I am a business owner. I can tell you with 100% certainty that if the government cuts my taxes I’m going to invest more in my business. That means hiring more people. Creating jobs and providing more income to the middle class are the main reasons why Congress is considering updating the tax code.
There’s just one problem: I’m not convinced this plan is going to cut taxes for small business owners.
The proposed 25% tax rate excludes at least 20 million small businesses
The bill is considering a 25% corporate tax rate that also applies to pass-through business owners. That means instead of paying taxes on my corporate profits as personal income, I’m paying the same rate as businesses. The current business rate is 35%, so I get a 10% tax reduction, correct? Nope. I’m not a C-Corp – typically larger firms that pay corporate taxes and are subject to double-taxation. I’m an LLC. While I avoid the double taxation, I am required to pay personal rates as high at 39.6% on my corporate profits as well as both the employee and employer portion of payroll taxes on any salary I pay myself.
We have to compare the 25% tax rate to the real rate pass-through business owners are paying. According to the Small Business Association, there are approximately 28 million small businesses. 73% of them – about 20 million – are sole proprietors. Those sole proprietors pay an effective tax rate of only 13.3% Why? They don’t make a lot of money. According to 2016 tax tables, a business would need to generate at least $91,151 of profit to get the benefit of a 25% tax rate. At least 20 million sole proprietors, and probably a couple million other small businesses, will get no benefit from this new rate.
There’s a formula that could raise taxes on business owners with profits greater than $91,000 per year
There’s a provision that could raise taxes for those firms that are making over $91,000 per year. The new plan is said to contain a formula that ensures business owners will pay a higher individual tax rate on income they receive as wages. This is to prevent people from incorporating just to avoid taxes. Right now, there is no guidance on how much income a business owner takes out as W-2 wages vs. profits. We know we have to pay ourselves something or we run into problems with the government. The problem is that our wages (what we report on a W2 statement) are subject to the full 15.3% payroll tax – the employee and employer portion of our pay. We minimize our wages to avoid this tax. If the bill changes to where a formula mandates a certain percentage of profits be paid as wages, then the payroll taxes will go up, potentially negating the benefit of the tax on pass-through income.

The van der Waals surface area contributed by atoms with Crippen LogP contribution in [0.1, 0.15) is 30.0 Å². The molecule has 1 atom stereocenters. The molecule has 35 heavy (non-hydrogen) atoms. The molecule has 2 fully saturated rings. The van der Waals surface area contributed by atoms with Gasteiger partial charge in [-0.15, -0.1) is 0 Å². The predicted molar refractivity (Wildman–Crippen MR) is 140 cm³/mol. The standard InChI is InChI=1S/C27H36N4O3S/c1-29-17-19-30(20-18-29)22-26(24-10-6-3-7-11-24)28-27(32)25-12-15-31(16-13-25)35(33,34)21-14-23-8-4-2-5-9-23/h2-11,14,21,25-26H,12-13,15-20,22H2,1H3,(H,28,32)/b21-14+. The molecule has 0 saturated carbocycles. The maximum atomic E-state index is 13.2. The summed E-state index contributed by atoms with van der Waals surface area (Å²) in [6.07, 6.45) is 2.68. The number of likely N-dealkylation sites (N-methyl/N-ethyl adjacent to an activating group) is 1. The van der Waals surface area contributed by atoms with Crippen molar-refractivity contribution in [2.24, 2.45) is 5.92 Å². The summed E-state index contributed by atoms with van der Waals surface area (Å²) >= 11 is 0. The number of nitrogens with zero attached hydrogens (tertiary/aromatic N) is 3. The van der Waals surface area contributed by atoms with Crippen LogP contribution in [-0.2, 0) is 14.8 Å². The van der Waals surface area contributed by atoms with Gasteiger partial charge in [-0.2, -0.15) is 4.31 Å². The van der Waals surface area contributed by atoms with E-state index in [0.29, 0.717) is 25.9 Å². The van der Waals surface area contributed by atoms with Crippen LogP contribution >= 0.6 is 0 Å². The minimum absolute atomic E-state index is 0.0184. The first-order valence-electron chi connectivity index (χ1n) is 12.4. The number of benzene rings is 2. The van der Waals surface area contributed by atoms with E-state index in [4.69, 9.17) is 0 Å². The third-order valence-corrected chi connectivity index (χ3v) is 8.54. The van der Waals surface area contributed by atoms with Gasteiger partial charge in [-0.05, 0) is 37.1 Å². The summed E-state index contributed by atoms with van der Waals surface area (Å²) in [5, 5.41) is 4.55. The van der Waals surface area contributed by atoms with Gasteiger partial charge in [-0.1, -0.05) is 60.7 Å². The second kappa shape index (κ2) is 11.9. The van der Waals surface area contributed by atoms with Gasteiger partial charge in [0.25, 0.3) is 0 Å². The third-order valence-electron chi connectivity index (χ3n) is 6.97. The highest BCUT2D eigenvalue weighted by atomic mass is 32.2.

This bill could actually curtail small business job growth
The real problem here is that this bill could curtail small business job growth. According to the US Small Business Administration, small businesses account for 64% of all new private sector jobs. When I examine provisions such as the loss of mortgage interest and state and local tax deductions I can see business owners being further squeezed by the loss of personal deductions. This impact is felt most in high-cost, high-tax states like New York, New Jersey and California. These states contribute much to the economy – and the US Treasury. If job growth slows in those states tax receipts will be down. These states are also the largest net exporters of federal tax dollars – they send in more than they receive back.
Capitalism needs the middle class to spend more
I am a capitalist. Capitalism doesn’t care about income redistribution or fairness. It cares about demand and growth. The central theme of this new tax plan is middle-class tax relief. At least 20 million business owners are in this class. Know why we need a vibrant middle class? To spend money to keep the economy going. Personal consumption accounts for about 70% of US Gross Domestic Product – about $12.8 trillion in 2016. There are 126 million households in the US. Each household must spend at least $101,587 just to maintain zero growth (which nobody wants). Household income in 2016 was a record $59,039. See the problem? Each household needs to spend $40,000 more per year than it earns.
I’m all for lower taxes. In its current form, I don’t see this plan lowering my taxes. In fact, I possibly see them going up.
Keep an eye on this one.
By Rob Ripp, Founder and President of Fintelligent. Fintelligent provides virtual CFO, Controller and Bookkeeping services to fast growing companies in New Jersey, New York and Philadelphia.
1. New tax bill proposed by House of Representatives
2. US Small Business Administration Frequently Asked Questions
3. The New York Times, Republican Plan Delivers Permanent Corporate Tax Cut, Nov. 2, 2017
4. Here’s How Much Each State Contributes to US Economy
5. Components of GDP
6. US Number of Households
7. US Household Incomes